The Isanti City Council is taking a slightly different direction when it comes to the assessing of properties directly connected with street projects.
Prior to a public hearing on the 6th Ave Rehabilitation and Improvement project at their March 4 city council meeting, the city approved a revision of its special assessment ordinance at its Feb. 18 council meeting. The previous ordinance took into account any financial assistance received from the county, state, or federal government before assessing property owners for the cost of street improvements. The revised ordinance allows for the assessment of property owners for the full cost of street improvements, despite any financial assistance received by outside entities.
During the March 4 meeting, the council heard comments and answered questions from residents that will be affected by the 6th Avenue Rehabilitation and Improvement project, scheduled for summer 2020.
Before public comments and questions were received by the council, City Engineer Jason Cook presented the scope of the project, as well as the costs associated, how the project will be financed, and how residents living along the route will be assessed.
An open house took place Feb. 25 regarding the project, with about nine people in attendance, according to Cook.
He went over the scope of the project and projected costs. The street mill and overlay, along with any curb and gutter repair needed is estimated at approximately $293,300. Replacing the water main to make it consistent with the rest of the city is expected to cost approximately $67,800. Construction of a new concrete sidewalk is estimated at $212,000. The total cost of the project is approximately $577,400.
“Of that, and the purpose of this hearing today, is the assessment portion, which, according to city policy is 25% of the eligible street costs,” Cook said, noting the assessable amount can get distributed over the assessable frontage of the project and is about $32.57 per front foot for each parcel on the project, or an average of $2,700 to each parcel.
The numbers are based on an engineer’s estimate, and final costs will not be known until the project is completed, he added.
“Was there any state aid funding on this project?” asked Council Member Steve Lundeen.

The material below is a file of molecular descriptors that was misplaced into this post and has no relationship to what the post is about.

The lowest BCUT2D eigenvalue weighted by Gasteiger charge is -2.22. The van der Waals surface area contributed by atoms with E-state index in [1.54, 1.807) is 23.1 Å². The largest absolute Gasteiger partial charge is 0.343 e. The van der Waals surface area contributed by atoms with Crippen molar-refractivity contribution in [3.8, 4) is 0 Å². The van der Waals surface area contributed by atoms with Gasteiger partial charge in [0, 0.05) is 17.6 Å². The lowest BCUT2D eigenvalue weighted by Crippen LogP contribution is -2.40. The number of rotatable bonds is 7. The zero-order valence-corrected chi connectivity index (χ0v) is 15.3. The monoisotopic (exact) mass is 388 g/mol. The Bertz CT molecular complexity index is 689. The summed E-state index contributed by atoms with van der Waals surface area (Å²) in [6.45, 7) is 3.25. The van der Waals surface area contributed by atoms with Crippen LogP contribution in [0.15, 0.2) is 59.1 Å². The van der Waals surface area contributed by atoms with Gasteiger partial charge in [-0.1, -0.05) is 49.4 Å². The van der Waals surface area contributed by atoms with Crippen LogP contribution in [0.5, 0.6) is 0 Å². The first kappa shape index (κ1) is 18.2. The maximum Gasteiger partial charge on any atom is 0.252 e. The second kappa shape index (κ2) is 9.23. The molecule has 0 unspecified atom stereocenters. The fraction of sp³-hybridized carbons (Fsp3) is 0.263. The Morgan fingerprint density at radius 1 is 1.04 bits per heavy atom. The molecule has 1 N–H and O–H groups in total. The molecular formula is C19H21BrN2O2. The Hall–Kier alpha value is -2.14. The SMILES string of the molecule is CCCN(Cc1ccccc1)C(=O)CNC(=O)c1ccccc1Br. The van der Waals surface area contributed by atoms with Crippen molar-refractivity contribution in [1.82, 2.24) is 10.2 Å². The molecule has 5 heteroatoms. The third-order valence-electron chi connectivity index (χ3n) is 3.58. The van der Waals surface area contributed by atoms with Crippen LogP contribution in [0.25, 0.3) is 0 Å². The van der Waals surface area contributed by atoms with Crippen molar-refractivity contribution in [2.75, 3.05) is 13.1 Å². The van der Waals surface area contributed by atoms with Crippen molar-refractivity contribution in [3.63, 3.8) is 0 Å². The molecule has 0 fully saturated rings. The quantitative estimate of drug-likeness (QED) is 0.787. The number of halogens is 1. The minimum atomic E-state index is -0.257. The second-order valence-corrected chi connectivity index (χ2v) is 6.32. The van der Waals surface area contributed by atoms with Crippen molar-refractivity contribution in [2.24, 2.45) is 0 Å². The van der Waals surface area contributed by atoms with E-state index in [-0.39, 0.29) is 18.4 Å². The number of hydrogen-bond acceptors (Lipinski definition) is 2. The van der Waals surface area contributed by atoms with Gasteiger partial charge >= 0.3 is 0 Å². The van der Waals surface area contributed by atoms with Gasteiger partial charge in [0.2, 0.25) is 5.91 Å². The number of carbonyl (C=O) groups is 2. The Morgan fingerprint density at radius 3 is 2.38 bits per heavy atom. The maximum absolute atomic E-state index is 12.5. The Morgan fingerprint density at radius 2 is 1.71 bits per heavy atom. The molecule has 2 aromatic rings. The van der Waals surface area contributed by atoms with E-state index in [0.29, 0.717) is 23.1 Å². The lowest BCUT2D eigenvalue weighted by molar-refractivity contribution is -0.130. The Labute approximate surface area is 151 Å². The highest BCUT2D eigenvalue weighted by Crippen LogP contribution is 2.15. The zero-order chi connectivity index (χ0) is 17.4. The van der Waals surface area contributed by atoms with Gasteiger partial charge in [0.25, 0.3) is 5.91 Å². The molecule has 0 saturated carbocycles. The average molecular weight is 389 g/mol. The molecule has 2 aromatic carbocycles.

Cook explained that the entire project is state aid eligible, excluding the water main replacement.
“So, the other portions of the cost are expected to be covered by state aid funding,” he said.
“So the city really doesn’t have that cost, but we are still assessing the 25% of the street improvements even though the state is covering the cost?” asked Council Member Jim Gordon.
“So, part of the uniformity, that fairness to all residents, because we determine which routes are state aid routes, and its not really dependent on where people live, to be fair to all residents we assessed at the same portion of their street no matter where they are, no matter if they are on a state aid route or not. We’re just being consistent with that assessment procedure,” Cook explained.
“So we assessed that even though the state will be covering the cost, but that money will be used for other street projects so your spreading it around to keep it fair for everybody involved,” Gordon said.
Residents question project
A few residents presented questions to the council regarding this year’s project.
“My driveway falls on Cedar Street, it doesn’t fall on Sixth Avenue, but I still have to pay the cost. My neighbor who uses this road on a daily basis multiple times gets away scott-free, right?” asked resident Ryan Ingberg. “So then what happens five years from now when Cedar Street gets done and he gets hit, but I still get hit, yet again. Now I’m paying whatever and then I get hit from Cedar Street.”
He was told corner lot assessments are discounted by half.
Another resident asked questions regarding her grass being torn up due to the sidewalk being installed and what would happen to that, about a tree that would be taken down due to the sidewalk construction, and the width of her driveway.
She was told any grass destroyed by the project would be replaced, the tree would not be replaced, and to come back and talk to Sellman about her options regarding her driveway.
Business subsidy for BP Metals
The city council approved a development and business subsidy agreement with BP Metals following a public hearing. BP Metals entered a purchase agreement with the economic development authority (EDA) Feb. 18 for the sale of EDA land located at 825 East Dual Boulevard – one of the EDA’s shovel ready industrial lots.
The sale of the land was for $1, which triggers a business subsidy agreement, according to Community Development Director Sheila Sellman.
The 2017 land appraisal indicates the site is worth $210,000, has always been advertised for $1, and the city has held the land for future development, according to Sellman, noting in her memo to the council that a key decision on the sale was the user and the job growth they are bringing into the city.
When BP Metals opens, it will start with 20 employees and plans for expansion could result in up to 40 employees.
BP Metals is owned by an Isanti resident and has been in operation since 2000 in the city of Blaine, where it has outgrown its space, according to the memo.
Mayor Jeff Johnson stated he, Sellman, and City Administrator Josi Wood toured the BP Metal facility, meeting the owner and his wife. “Remarkable company, remarkable owners, remarkable better half,” he said. “I would personally say I’m more than proud to have this business come to Isanti, he’s a resident within the city, anyway.”